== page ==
a candid history of the Christmas tree

a candid history of the Christmas tree

  23 Dec 2023

The Christmas tree is a modern invention.

It is a largely secular symbol, having no basis in the Bible.

There are many trees in the Bible, from the Tree of Knowledge and the Tree of Life in Genesis to the reference to Christ’s cross as a “tree” in Acts.

But there is no Christmas tree.

The same is true of ancient, pagan sources.

While it might be tempting to draw connections between the Christmas tree and pagan gods and festivals, such as the Egyptian god Ra and the Roman festival Saturnalia, the Christmas tree as we know it is completely unrelated.

The same goes for the legend of Saint Boniface and the Germans, which is just that: a legend.

Almost all religions, ancient and modern, have used trees in their rituals, but not Christmas trees.

Even when we get to the 16th century, the Christmas tree we are familiar with is still 350 years in the future.

The story of Martin Luther, to whom the origins of the tree have been popularly attributed, is not supported by scholarship.

As wholesome as it sounds, Luther was not overwhelmed by the beauty of a snow-covered tree while contemplating the infant Christ.

The truth is the Christmas tree is a relatively new tradition.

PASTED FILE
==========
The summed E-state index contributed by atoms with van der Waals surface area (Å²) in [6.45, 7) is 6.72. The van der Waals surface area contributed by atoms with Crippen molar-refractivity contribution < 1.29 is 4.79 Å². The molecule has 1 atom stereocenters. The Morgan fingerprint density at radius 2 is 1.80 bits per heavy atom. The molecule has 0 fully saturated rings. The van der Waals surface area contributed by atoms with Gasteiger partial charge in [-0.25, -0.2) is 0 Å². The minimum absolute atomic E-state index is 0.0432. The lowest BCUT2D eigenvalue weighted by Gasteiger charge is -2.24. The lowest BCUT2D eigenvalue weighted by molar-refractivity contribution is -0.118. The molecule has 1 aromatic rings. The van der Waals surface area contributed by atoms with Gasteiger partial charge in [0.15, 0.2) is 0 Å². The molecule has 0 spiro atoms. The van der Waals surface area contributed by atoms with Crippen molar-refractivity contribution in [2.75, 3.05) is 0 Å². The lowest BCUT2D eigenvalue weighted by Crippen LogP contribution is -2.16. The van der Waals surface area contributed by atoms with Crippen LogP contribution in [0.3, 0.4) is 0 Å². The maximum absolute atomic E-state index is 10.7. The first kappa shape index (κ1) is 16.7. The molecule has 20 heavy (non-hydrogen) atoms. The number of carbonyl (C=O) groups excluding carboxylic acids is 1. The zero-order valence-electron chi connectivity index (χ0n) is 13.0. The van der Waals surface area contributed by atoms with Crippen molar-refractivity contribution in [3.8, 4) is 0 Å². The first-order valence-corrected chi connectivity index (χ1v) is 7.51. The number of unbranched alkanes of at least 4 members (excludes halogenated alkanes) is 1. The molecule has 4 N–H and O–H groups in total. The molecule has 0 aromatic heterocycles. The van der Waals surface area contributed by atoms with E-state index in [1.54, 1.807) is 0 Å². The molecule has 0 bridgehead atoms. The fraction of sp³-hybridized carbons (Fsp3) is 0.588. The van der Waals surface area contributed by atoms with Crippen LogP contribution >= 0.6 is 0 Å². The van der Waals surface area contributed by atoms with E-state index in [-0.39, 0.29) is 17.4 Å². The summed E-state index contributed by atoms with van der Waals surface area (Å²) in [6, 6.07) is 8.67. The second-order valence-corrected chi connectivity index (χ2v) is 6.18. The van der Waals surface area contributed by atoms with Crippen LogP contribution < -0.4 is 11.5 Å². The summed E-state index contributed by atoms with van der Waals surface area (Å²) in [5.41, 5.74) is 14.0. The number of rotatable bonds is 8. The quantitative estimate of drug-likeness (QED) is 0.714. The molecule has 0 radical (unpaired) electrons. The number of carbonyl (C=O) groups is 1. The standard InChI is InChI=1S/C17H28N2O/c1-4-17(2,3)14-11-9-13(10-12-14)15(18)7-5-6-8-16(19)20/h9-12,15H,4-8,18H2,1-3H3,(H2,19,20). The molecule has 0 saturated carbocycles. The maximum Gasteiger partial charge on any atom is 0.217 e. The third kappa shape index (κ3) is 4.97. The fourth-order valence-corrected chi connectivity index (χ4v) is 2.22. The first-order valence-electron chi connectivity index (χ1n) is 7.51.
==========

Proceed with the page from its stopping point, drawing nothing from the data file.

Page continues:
It originated as a minor, localised tradition in the 17th century in a single place: the Alsatian capital of Strasbourg.

A German tradition

German citizens of Strasbourg included a tree as part of a judgement tradition on Christmas day.

Children would be judged by their parents.

If good, bonbons would be left under a tree.

If bad, there would be no bonbons – a hint of what was to come on Judgement Day.

The ritual spread to other parts of Germany in the 1770s.

The German romantic novelist Goethe offered the first account of the Christmas tree to reach a wide audience in Sorrows of Young Werther (1774).

Pexels Karolina Grabowska 6032701

But it wasn’t widely adopted in Germany until the 1830s after the Christmas tree began to gain popularity in America.

The tradition came to Britain in the 1830s, introduced by German merchants in Manchester around the same time the courts of George III and William IV, themselves of German descent, introduced it to British aristocracy.

Queen Victoria and Prince Albert popularised the tradition in Britain when Albert set up a Christmas tree at Windsor in 1840.

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